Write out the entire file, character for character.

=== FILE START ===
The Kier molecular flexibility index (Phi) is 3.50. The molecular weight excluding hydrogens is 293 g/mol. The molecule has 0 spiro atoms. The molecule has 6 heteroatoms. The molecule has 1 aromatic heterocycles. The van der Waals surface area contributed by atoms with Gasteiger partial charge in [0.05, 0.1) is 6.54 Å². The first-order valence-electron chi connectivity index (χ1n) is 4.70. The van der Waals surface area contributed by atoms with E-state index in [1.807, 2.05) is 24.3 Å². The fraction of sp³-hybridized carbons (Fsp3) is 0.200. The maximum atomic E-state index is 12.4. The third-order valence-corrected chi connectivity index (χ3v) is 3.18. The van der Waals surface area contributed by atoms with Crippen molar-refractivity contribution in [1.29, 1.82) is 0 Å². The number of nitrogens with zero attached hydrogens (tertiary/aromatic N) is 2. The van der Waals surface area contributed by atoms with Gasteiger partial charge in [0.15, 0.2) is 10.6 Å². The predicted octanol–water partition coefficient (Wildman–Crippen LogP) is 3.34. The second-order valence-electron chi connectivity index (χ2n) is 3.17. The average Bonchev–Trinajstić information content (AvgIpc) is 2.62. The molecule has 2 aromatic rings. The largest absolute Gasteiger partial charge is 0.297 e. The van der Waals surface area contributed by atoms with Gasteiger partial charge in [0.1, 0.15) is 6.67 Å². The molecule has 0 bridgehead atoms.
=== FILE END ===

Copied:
The Kier molecular flexibility index (Phi) is 3.50. The molecular weight excluding hydrogens is 293 g/mol. The molecule has 0 spiro atoms. The molecule has 6 heteroatoms. The molecule has 1 aromatic heterocycles. The van der Waals surface area contributed by atoms with Gasteiger partial charge in [0.05, 0.1) is 6.54 Å². The first-order valence-electron chi connectivity index (χ1n) is 4.70. The van der Waals surface area contributed by atoms with E-state index in [1.807, 2.05) is 24.3 Å². The fraction of sp³-hybridized carbons (Fsp3) is 0.200. The maximum atomic E-state index is 12.4. The third-order valence-corrected chi connectivity index (χ3v) is 3.18. The van der Waals surface area contributed by atoms with Crippen molar-refractivity contribution in [1.29, 1.82) is 0 Å². The number of nitrogens with zero attached hydrogens (tertiary/aromatic N) is 2. The van der Waals surface area contributed by atoms with Gasteiger partial charge in [0.15, 0.2) is 10.6 Å². The predicted octanol–water partition coefficient (Wildman–Crippen LogP) is 3.34. The second-order valence-electron chi connectivity index (χ2n) is 3.17. The average Bonchev–Trinajstić information content (AvgIpc) is 2.62. The molecule has 2 aromatic rings. The largest absolute Gasteiger partial charge is 0.297 e. The van der Waals surface area contributed by atoms with Gasteiger partial charge in [0.1, 0.15) is 6.67 Å². The molecule has 0 bridgehead atoms.